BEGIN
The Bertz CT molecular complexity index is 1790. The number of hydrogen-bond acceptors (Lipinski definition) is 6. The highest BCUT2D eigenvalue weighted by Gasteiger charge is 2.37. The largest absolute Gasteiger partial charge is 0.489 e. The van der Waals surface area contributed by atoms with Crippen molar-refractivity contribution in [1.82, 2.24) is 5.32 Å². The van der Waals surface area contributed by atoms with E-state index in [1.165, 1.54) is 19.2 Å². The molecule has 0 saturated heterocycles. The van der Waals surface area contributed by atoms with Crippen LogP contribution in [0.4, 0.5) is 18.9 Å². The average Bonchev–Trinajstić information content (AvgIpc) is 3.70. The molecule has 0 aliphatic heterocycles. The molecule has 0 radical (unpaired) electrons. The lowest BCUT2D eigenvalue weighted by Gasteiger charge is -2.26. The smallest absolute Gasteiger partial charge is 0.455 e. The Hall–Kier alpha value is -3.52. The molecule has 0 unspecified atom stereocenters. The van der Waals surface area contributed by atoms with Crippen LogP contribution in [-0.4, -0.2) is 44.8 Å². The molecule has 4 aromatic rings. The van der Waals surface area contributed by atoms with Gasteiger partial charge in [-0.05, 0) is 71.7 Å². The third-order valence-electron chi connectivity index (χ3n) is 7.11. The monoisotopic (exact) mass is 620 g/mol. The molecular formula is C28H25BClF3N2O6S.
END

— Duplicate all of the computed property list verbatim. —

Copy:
The Bertz CT molecular complexity index is 1790. The number of hydrogen-bond acceptors (Lipinski definition) is 6. The highest BCUT2D eigenvalue weighted by Gasteiger charge is 2.37. The largest absolute Gasteiger partial charge is 0.489 e. The van der Waals surface area contributed by atoms with Crippen molar-refractivity contribution in [1.82, 2.24) is 5.32 Å². The van der Waals surface area contributed by atoms with E-state index in [1.165, 1.54) is 19.2 Å². The molecule has 0 saturated heterocycles. The van der Waals surface area contributed by atoms with Crippen LogP contribution in [0.4, 0.5) is 18.9 Å². The average Bonchev–Trinajstić information content (AvgIpc) is 3.70. The molecule has 0 aliphatic heterocycles. The molecule has 0 radical (unpaired) electrons. The lowest BCUT2D eigenvalue weighted by Gasteiger charge is -2.26. The smallest absolute Gasteiger partial charge is 0.455 e. The Hall–Kier alpha value is -3.52. The molecule has 0 unspecified atom stereocenters. The van der Waals surface area contributed by atoms with Crippen LogP contribution in [-0.4, -0.2) is 44.8 Å². The molecule has 4 aromatic rings. The van der Waals surface area contributed by atoms with Gasteiger partial charge in [-0.05, 0) is 71.7 Å². The third-order valence-electron chi connectivity index (χ3n) is 7.11. The monoisotopic (exact) mass is 620 g/mol. The molecular formula is C28H25BClF3N2O6S.